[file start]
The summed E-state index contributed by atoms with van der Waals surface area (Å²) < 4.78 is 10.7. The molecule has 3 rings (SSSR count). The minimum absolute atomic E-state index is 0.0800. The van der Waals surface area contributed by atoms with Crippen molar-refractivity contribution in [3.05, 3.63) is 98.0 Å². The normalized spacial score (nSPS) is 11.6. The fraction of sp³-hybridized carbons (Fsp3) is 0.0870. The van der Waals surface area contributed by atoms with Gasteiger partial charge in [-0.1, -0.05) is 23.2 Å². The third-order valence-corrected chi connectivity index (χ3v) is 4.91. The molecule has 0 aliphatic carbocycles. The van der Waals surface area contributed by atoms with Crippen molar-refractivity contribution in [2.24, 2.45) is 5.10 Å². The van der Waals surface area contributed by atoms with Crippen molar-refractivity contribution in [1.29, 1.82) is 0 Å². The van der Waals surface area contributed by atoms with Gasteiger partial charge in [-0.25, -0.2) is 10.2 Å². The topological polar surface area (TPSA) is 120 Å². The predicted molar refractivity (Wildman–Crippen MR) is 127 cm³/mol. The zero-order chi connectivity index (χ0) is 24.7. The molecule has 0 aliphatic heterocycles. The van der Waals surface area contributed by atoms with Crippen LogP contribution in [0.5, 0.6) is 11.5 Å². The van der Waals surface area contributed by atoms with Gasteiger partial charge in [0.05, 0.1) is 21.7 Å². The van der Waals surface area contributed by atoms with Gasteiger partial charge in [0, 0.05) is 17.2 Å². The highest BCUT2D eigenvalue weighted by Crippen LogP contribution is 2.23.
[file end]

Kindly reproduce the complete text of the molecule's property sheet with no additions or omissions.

The summed E-state index contributed by atoms with van der Waals surface area (Å²) < 4.78 is 10.7. The molecule has 3 rings (SSSR count). The minimum absolute atomic E-state index is 0.0800. The van der Waals surface area contributed by atoms with Crippen molar-refractivity contribution in [3.05, 3.63) is 98.0 Å². The normalized spacial score (nSPS) is 11.6. The fraction of sp³-hybridized carbons (Fsp3) is 0.0870. The van der Waals surface area contributed by atoms with Gasteiger partial charge in [-0.1, -0.05) is 23.2 Å². The third-order valence-corrected chi connectivity index (χ3v) is 4.91. The molecule has 0 aliphatic carbocycles. The van der Waals surface area contributed by atoms with Crippen molar-refractivity contribution in [2.24, 2.45) is 5.10 Å². The van der Waals surface area contributed by atoms with Crippen molar-refractivity contribution in [1.29, 1.82) is 0 Å². The van der Waals surface area contributed by atoms with Gasteiger partial charge in [-0.25, -0.2) is 10.2 Å². The topological polar surface area (TPSA) is 120 Å². The predicted molar refractivity (Wildman–Crippen MR) is 127 cm³/mol. The zero-order chi connectivity index (χ0) is 24.7. The molecule has 0 aliphatic heterocycles. The van der Waals surface area contributed by atoms with Crippen LogP contribution in [0.5, 0.6) is 11.5 Å². The van der Waals surface area contributed by atoms with Gasteiger partial charge in [0.05, 0.1) is 21.7 Å². The van der Waals surface area contributed by atoms with Gasteiger partial charge in [0, 0.05) is 17.2 Å². The highest BCUT2D eigenvalue weighted by Crippen LogP contribution is 2.23.